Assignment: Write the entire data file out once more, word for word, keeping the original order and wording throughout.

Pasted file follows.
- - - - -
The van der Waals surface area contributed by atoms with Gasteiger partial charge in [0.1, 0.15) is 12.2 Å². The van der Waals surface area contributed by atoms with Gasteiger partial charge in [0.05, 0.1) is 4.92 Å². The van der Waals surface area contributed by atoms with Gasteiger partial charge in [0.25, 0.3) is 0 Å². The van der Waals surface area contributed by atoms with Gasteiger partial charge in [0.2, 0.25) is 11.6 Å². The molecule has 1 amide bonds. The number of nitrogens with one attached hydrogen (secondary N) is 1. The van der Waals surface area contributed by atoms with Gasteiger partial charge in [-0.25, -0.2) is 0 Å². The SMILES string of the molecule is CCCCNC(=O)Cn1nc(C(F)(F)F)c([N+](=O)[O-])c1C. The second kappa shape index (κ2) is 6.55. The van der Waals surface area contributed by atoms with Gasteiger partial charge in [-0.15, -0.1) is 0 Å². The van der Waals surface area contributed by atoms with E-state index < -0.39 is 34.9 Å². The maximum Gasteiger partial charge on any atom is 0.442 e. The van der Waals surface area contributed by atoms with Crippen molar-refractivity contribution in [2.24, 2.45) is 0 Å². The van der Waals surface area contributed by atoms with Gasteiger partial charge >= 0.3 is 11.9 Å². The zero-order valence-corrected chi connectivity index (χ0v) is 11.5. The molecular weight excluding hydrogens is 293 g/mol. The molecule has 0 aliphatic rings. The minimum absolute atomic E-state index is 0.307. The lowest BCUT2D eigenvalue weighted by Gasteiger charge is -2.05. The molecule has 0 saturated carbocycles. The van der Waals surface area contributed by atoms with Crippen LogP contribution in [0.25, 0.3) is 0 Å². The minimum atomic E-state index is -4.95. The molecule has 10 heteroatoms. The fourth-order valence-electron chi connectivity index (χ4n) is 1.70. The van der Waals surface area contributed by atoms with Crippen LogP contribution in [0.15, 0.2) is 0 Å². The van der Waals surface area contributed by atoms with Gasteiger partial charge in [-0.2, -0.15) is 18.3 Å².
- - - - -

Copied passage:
The van der Waals surface area contributed by atoms with Gasteiger partial charge in [0.1, 0.15) is 12.2 Å². The van der Waals surface area contributed by atoms with Gasteiger partial charge in [0.05, 0.1) is 4.92 Å². The van der Waals surface area contributed by atoms with Gasteiger partial charge in [0.25, 0.3) is 0 Å². The van der Waals surface area contributed by atoms with Gasteiger partial charge in [0.2, 0.25) is 11.6 Å². The molecule has 1 amide bonds. The number of nitrogens with one attached hydrogen (secondary N) is 1. The van der Waals surface area contributed by atoms with Gasteiger partial charge in [-0.25, -0.2) is 0 Å². The SMILES string of the molecule is CCCCNC(=O)Cn1nc(C(F)(F)F)c([N+](=O)[O-])c1C. The second kappa shape index (κ2) is 6.55. The van der Waals surface area contributed by atoms with Gasteiger partial charge in [-0.15, -0.1) is 0 Å². The van der Waals surface area contributed by atoms with E-state index < -0.39 is 34.9 Å². The maximum Gasteiger partial charge on any atom is 0.442 e. The van der Waals surface area contributed by atoms with Crippen molar-refractivity contribution in [2.24, 2.45) is 0 Å². The van der Waals surface area contributed by atoms with Gasteiger partial charge >= 0.3 is 11.9 Å². The zero-order valence-corrected chi connectivity index (χ0v) is 11.5. The molecular weight excluding hydrogens is 293 g/mol. The molecule has 0 aliphatic rings. The minimum absolute atomic E-state index is 0.307. The lowest BCUT2D eigenvalue weighted by Gasteiger charge is -2.05. The molecule has 0 saturated carbocycles. The van der Waals surface area contributed by atoms with Crippen LogP contribution in [0.25, 0.3) is 0 Å². The minimum atomic E-state index is -4.95. The molecule has 10 heteroatoms. The fourth-order valence-electron chi connectivity index (χ4n) is 1.70. The van der Waals surface area contributed by atoms with Crippen LogP contribution in [0.15, 0.2) is 0 Å². The van der Waals surface area contributed by atoms with Gasteiger partial charge in [-0.2, -0.15) is 18.3 Å².